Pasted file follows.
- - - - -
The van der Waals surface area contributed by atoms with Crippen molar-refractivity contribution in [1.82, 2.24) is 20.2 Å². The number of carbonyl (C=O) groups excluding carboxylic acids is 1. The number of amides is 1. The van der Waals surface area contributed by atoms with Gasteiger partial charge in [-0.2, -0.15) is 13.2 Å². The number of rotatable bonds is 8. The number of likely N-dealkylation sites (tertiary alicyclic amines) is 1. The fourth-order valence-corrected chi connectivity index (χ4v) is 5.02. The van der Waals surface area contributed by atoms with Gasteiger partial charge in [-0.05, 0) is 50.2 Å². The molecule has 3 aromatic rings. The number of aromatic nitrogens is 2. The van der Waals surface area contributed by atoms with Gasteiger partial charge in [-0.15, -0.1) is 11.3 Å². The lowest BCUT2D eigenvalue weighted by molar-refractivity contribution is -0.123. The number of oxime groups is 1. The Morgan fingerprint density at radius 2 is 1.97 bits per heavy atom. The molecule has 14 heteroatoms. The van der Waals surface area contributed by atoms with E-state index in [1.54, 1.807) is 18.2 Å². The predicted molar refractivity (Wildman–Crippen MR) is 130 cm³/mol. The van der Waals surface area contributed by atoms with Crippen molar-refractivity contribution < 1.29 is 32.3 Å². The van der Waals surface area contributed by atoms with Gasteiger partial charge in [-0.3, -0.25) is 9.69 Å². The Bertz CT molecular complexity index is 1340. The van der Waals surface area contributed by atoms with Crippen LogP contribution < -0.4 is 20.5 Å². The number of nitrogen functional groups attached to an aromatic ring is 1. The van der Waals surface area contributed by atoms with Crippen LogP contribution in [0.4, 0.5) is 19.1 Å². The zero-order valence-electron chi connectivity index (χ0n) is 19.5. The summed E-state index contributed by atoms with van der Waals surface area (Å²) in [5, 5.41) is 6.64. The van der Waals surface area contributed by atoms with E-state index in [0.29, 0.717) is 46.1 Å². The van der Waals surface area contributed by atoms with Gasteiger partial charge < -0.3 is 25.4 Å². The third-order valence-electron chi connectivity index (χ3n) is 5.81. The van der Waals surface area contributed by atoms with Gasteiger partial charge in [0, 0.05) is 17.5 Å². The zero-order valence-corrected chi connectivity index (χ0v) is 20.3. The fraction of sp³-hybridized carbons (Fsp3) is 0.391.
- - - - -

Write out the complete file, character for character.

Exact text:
The van der Waals surface area contributed by atoms with Crippen molar-refractivity contribution in [1.82, 2.24) is 20.2 Å². The number of carbonyl (C=O) groups excluding carboxylic acids is 1. The number of amides is 1. The van der Waals surface area contributed by atoms with Gasteiger partial charge in [-0.2, -0.15) is 13.2 Å². The number of rotatable bonds is 8. The number of likely N-dealkylation sites (tertiary alicyclic amines) is 1. The fourth-order valence-corrected chi connectivity index (χ4v) is 5.02. The van der Waals surface area contributed by atoms with Gasteiger partial charge in [-0.05, 0) is 50.2 Å². The molecule has 3 aromatic rings. The number of aromatic nitrogens is 2. The van der Waals surface area contributed by atoms with Gasteiger partial charge in [-0.15, -0.1) is 11.3 Å². The lowest BCUT2D eigenvalue weighted by molar-refractivity contribution is -0.123. The number of oxime groups is 1. The Morgan fingerprint density at radius 2 is 1.97 bits per heavy atom. The molecule has 14 heteroatoms. The van der Waals surface area contributed by atoms with E-state index in [1.54, 1.807) is 18.2 Å². The predicted molar refractivity (Wildman–Crippen MR) is 130 cm³/mol. The van der Waals surface area contributed by atoms with Crippen molar-refractivity contribution < 1.29 is 32.3 Å². The van der Waals surface area contributed by atoms with Gasteiger partial charge in [-0.3, -0.25) is 9.69 Å². The Bertz CT molecular complexity index is 1340. The van der Waals surface area contributed by atoms with Crippen LogP contribution < -0.4 is 20.5 Å². The number of nitrogen functional groups attached to an aromatic ring is 1. The van der Waals surface area contributed by atoms with Crippen LogP contribution in [0.4, 0.5) is 19.1 Å². The zero-order valence-electron chi connectivity index (χ0n) is 19.5. The summed E-state index contributed by atoms with van der Waals surface area (Å²) in [5, 5.41) is 6.64. The van der Waals surface area contributed by atoms with E-state index in [0.29, 0.717) is 46.1 Å². The van der Waals surface area contributed by atoms with Gasteiger partial charge < -0.3 is 25.4 Å². The third-order valence-electron chi connectivity index (χ3n) is 5.81. The van der Waals surface area contributed by atoms with Gasteiger partial charge in [0, 0.05) is 17.5 Å². The zero-order valence-corrected chi connectivity index (χ0v) is 20.3. The fraction of sp³-hybridized carbons (Fsp3) is 0.391.